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Ten Commandments Will Guide President

by Mwansa Pintu

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Newly elected Zambian President Michael Sata, right, holds a Bible as he is sworn in at the supreme court in the capital, Lusaka, Sept. 23. Sata is Zambia’s first elected Catholic president.

LUSAKA, Zambia (CNS) — Zambia’s first elected Catholic president told members of his parish he will base his rule on the Ten Commandments.

President Michael Sata, 57, elected Sept. 20, also commended the Catholic Church for the role it played in ensuring that the nation held peaceful elections.

Sata, a member of St. Ignatius parish in central Lusaka, told fellow parishioners Sept. 25 his government will embrace the fight against corruption because the Seventh Commandment states, “Thou shall not steal.” He said his government will prosecute anyone who steals despite his or her socio-economic status or party affiliation.

The new president said he would ensure equal distribution of wealth among all Zambians, saying he would not want to see a situation where his children have three meals a day while others had none.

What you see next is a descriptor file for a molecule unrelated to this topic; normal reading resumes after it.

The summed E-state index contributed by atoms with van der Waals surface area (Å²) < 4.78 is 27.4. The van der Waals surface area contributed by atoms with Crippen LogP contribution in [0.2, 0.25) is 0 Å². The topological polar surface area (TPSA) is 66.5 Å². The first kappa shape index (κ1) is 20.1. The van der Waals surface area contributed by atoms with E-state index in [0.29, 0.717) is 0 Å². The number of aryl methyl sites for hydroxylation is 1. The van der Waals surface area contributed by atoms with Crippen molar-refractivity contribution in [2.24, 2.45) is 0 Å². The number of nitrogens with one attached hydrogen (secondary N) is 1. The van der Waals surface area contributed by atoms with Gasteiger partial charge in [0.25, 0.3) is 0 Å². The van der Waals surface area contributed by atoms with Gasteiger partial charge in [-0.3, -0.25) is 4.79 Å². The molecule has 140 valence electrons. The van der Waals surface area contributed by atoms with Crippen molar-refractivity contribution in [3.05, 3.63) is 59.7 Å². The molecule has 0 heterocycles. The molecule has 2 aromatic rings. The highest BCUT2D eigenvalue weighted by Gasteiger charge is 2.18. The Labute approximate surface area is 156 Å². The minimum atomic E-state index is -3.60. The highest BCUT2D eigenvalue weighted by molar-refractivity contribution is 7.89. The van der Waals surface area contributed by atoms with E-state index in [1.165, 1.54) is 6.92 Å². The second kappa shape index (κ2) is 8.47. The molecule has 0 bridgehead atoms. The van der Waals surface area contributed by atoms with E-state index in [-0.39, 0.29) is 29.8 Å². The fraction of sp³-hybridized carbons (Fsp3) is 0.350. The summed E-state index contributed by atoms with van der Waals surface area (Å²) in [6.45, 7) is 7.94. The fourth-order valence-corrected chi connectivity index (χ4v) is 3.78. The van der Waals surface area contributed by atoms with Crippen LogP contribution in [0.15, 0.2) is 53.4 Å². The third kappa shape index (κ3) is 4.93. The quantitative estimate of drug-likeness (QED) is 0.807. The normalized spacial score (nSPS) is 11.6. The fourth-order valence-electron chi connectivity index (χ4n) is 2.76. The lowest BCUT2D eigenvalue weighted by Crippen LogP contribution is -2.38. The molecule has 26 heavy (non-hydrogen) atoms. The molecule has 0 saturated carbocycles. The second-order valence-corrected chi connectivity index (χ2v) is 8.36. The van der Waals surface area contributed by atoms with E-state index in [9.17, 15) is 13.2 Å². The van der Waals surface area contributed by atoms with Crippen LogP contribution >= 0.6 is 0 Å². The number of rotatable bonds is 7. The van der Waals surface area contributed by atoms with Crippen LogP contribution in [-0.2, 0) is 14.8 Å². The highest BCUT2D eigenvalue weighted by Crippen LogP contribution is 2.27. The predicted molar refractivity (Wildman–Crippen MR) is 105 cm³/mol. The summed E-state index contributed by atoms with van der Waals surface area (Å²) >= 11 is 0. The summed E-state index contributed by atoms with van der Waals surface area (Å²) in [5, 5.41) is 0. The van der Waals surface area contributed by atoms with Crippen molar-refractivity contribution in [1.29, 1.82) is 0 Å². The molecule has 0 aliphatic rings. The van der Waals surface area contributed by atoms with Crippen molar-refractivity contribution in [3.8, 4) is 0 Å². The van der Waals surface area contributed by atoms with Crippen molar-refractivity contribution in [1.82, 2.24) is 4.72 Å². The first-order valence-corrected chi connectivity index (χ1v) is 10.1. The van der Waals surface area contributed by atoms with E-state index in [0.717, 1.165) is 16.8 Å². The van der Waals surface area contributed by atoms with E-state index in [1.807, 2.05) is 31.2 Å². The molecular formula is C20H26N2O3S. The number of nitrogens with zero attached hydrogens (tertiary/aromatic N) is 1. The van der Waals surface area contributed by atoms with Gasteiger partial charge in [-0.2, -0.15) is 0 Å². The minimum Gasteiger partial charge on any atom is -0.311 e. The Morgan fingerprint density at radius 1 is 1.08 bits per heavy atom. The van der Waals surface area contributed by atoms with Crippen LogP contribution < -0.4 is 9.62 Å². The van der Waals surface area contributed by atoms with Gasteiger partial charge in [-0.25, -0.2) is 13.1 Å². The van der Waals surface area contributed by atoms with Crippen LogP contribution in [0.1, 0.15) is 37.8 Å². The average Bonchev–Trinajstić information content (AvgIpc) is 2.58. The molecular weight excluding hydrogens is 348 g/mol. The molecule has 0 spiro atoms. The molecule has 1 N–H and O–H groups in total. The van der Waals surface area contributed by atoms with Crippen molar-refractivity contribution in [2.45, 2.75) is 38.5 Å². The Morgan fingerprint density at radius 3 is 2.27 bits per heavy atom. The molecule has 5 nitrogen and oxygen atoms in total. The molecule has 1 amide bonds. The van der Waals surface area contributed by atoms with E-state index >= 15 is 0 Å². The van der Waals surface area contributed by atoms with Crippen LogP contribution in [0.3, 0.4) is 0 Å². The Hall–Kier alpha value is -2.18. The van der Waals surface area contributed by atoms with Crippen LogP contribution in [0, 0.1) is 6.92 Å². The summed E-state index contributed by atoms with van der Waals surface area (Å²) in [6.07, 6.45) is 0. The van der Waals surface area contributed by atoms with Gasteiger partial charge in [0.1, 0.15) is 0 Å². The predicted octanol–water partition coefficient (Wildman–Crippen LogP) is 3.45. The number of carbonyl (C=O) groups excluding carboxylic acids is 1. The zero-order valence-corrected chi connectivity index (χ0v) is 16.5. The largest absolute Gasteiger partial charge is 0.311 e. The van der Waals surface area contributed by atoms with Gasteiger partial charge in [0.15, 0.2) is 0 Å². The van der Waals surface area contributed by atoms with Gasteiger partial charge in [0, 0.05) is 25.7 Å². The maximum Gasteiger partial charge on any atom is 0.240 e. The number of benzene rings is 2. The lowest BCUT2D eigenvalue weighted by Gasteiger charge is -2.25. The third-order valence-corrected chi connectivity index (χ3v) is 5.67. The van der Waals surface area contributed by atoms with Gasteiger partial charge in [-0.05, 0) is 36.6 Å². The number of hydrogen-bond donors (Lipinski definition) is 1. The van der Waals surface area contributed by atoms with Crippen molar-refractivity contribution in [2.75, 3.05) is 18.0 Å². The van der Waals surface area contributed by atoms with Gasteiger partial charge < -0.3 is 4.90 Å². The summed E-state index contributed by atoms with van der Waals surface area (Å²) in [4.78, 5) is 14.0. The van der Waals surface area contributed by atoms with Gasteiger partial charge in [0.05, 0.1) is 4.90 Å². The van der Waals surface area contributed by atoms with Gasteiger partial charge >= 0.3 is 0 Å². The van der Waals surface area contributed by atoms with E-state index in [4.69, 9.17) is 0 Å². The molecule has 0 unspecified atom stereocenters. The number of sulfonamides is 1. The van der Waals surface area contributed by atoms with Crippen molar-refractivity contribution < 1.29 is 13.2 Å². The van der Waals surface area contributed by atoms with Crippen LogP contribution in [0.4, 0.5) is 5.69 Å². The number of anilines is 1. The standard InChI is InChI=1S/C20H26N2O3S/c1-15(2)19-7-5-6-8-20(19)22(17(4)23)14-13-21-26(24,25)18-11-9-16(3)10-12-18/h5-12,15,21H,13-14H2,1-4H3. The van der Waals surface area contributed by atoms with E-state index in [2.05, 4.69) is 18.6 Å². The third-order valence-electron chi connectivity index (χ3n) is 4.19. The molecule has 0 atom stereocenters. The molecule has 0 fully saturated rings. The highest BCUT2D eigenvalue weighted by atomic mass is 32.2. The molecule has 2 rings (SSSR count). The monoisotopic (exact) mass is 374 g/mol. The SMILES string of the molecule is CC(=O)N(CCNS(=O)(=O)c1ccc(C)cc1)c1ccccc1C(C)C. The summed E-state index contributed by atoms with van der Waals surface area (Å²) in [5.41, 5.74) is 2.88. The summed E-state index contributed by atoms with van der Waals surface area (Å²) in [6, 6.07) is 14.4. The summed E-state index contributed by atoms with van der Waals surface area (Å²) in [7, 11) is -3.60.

Sata, who grew up in a Catholic family in Mpika Diocese in northern Zambia, also emphasized the need for people across the country to love one another and embrace reconciliation. He commended church officials for preaching about reconciliation and said his government would embrace Catholic ideas of discipline and serving the people.

Earlier, Sata and wife, Dr. Christine Kaseba, who regularly attend the 6 a.m. Sunday Mass at St. Ignatius, were blessed by the congregation.

Father Charles Chilinda, the parish priest, prayed that God would grant the president wisdom, knowledge and good judgment so he could effectively govern the people of Zambia.

The priest said the president’s crusade against corruption would not be successful if people did not get rid of corrupt practices.
“Corruption starts from within us,” the priest said. “You can cry about the lack of medicines in hospitals, but if you steal medicines in hospitals, can the patients … access these medicines?” he asked.

The president of the Zambian bishops’ conference, Bishop Ignatius Chama of Mpika, urged Sata to embrace all Zambians, regardless of their political affiliation, just like Jesus and the Catholic Church did.

The bishop said Zambian Catholics would pray for the president to lead people with humility, fairness and commitment.

Sata replaced Rupiah Banda, who took over leadership of the state after the sudden death in office of President Levy Patrick Mwanawasa in 2008 and won the presidential election in October of that year.

In the year before the current election, church leaders – including bishops – spoke out several times against actions by Banda’s government, which accused the church of favoring opposition leaders.

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